3. “Meredith Gentry” by Laurell K. Hamilton: I like to call it the Faerie Slut books (guess why). Faerie princess Meredith Gentry has to get pregnant in order to take the throne, since it’s difficult for her race to get with child. What does the current queen suggest? Take more than two men into her bed. How many does Meredith originally take? Five. As the books go on, she gets more powerful, the threats on her life get more serious, and she takes more guys into her harem. They all drive me crazy, but I keep coming back.
4. “Night Huntress” series by Jeanine Frost: Kudos to Josi and Allison for bringing me into this series. Yes, it’s vampires, but no, it’s surprisingly not cheesy. It’s a series of paranormal romance books that primarily star Kat, a half-vamp, and Bones, a master vampire, but there are spin-offs dealing with other loveable characters. The banter is witty, the characters are a hoot, and the story is fast-paced with plenty of action and bad guys to go around. I guarantee any girl that reads these books with find a master vamp to fall in love with, and there is a large supply.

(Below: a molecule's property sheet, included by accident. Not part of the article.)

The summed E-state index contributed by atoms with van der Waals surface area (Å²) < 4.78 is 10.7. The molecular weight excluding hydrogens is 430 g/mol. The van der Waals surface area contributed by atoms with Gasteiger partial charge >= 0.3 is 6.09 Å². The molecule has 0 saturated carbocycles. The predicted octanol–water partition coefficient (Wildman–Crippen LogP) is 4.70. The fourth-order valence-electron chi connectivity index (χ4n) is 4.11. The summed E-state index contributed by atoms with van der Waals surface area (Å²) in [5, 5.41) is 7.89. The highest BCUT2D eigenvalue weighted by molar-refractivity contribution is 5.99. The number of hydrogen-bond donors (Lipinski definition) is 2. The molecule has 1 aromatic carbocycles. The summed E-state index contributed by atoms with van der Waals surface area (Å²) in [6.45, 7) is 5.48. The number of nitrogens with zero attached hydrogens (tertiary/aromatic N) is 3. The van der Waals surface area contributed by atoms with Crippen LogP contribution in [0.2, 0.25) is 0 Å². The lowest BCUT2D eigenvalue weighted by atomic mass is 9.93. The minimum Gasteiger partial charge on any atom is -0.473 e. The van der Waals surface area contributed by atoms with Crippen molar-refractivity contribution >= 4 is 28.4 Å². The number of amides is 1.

5. “Harry Potter” by J.K. Rowling: Come on, who doesn’t love Harry Potter? Of course, I think by the third book everyone should’ve expected that Harry was going to get in some kind of pickle with Voldemort every year, but they’re fake characters, so they get a break. Rowling created a world where magic seems incredibly possible (even logical) and is so like ours, we can spot problems in magic society that we also go through (racism, government interference, etc.). Harrison Potter gets you sucked in and emotionally involved in no time flat, and you easily find characters to get behind until the very end. Yes, I cried when Dumbledore, Hedwig, and Snape died, and millions of others did too.
6. “Daughters of the Moon” by Lynn Ewing: This series has influenced me more than any series ever. A small group of mortal goddesses come together to fight against an ancient evil that wants to cover the world in darkness and evil. The girls also try to balance their goddess lives with their human ones, and eventually they have to make a choice to decide which one they want to keep, and which one to abandon forever. It’s fantastic, it’s addicting, and it makes me wish I spent my teenage years in L.A.